Wednesday, October 3, 2018

John Oak Dalton's The Girl in the Crawlspace

Cody takes a look at an Indiana indie directed by John Oak Dalton.

A serial killer abducting a young woman and keeping her captive in the crawlspace of his home is the perfect set-up for a low budget indie horror film. It's simple and economical, an intense story told with just two characters in one location. But instead of telling that story with his directorial debut The Girl in the Crawlspace, John Oak Dalton (who has a lot of experience in the low budget indie world, having written over a dozen films for notable directors like Henrique Couto, who produced this film, and Mark Polonia) chose to make that his movie's back story. The film begins the moment Jill McBain (Erin R. Ryan) escapes from the killer's crawlspace and runs off into the Indiana countryside.

Before the killer can go after his escaped captive, we're told that he was taken out of the equation in an off screen shootout with town marshal Woody (Tom Cherry). Dalton didn't go an obvious route with this one, he had a more intriguing idea in mind. One that involves therapist Kristen (Joni Durian), who recently moved back to their small Indiana town from California, and Kristen's husband, screenwriter Johnny (John Bradley Hambrick), a guy who comes off as an insufferable big city douche from the moment we meet him.

Having spent seven years in captivity, Jill has trouble adjusting to being back in the outside world, so Woody asks Kristen to help her out. While Kristen is learning more about Jill through their therapy sessions, trying to decipher what were real experiences and what are the imaginings of a traumatized girl, Johnny is finding out more about Jill by attending meetings that he tells his wife are AA meetings but are actually gatherings of a group that plays a Dungeons and Dragons type game. A group Jill was a part of before her abduction.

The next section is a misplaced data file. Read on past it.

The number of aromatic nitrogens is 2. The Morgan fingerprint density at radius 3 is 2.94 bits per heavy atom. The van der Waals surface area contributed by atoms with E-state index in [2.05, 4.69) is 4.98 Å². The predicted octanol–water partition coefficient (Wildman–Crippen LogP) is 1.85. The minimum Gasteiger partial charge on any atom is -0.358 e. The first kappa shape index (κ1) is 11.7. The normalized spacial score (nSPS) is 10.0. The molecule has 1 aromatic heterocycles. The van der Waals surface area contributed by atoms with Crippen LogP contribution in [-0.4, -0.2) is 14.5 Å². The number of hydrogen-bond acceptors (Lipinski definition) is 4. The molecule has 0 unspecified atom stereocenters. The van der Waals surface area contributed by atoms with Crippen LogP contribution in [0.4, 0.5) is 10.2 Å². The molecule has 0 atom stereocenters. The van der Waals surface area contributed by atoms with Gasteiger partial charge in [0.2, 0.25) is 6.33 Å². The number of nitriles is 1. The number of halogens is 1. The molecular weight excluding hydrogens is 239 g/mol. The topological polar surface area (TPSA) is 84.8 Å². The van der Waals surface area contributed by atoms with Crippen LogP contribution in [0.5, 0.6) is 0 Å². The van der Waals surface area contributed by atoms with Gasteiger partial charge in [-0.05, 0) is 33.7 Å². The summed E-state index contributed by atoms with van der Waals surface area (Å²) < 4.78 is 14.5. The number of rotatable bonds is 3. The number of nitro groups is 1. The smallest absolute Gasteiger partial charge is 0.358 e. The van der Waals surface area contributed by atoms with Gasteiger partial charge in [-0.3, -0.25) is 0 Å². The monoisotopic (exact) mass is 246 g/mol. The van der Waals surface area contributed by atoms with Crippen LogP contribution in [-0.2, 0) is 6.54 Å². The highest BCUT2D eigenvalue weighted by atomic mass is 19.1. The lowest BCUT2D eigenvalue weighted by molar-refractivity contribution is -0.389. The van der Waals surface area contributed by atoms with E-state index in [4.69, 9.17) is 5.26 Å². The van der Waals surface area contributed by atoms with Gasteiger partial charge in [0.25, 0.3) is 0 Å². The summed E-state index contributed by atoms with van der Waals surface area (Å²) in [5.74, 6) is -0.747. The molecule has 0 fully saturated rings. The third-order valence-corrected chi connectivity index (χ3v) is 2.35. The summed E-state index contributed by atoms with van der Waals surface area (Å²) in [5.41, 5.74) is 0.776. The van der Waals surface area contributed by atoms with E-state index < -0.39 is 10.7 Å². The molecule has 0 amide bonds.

When I first heard about The Girl in the Crawlspace, I definitely didn't expect it to be packed with RPG talk and references to Italian cinema. (Jill is such a big fan of spaghetti Westerns that she even ran a blog dedicated to the genre and wrote fan fiction.) But there they were, and I was fascinated by the way this movie was defying expectations. While characters focused on games, films, screenwriting, and a non-existent Mission: Impossible movie, no obviously deadly threat was presenting itself, and yet it was clear that something terrible was going to happen by the end. That was one expectation I fully trusted The Girl in the Crawlspace to meet.

It did, and caught me totally off-guard in the process.

The Girl in the Crawlspace is a really great debut for Dalton, and the sort of movie that carries the personal stamp of its writer/director in a major way. Nobody else would have told this story in the way Dalton did.

He also assembled a great cast to bring his story to life. I may not have liked the character of Johnny very much, but Hambrick played him well and kept me wondering what this guy was really up to. Ryan and Durian have been two of my favorite indie actresses for a while now, so getting them to play the two female leads was a very wise choice. The actors in the RPG group made their characters fun to watch, and Cherry did fine work in the role of Woody.

The one thing that felt off about the cast wasn't due to any of the performances, but a line where Kristen says she went to high school with Woody, even though Cherry is substantially older than Durian. The only way they could have been in high school together would be if Woody had been a teacher, unless Kristen has some kind of Countess Bathory inspired secret of slowing her aging process. But that's not the movie's horrific twist.

That one line took me out of things a bit, but aside from that I found The Girl in the Crawlspace to be a very impressive, engrossing viewing experience.

It's also one I could relate to, having spent a lot of time in the sort of Indiana small town that it's set in. I know these farmland sights, have heard the conversations about Amish people buying up properties. It was fun to see and hear these things in a movie.

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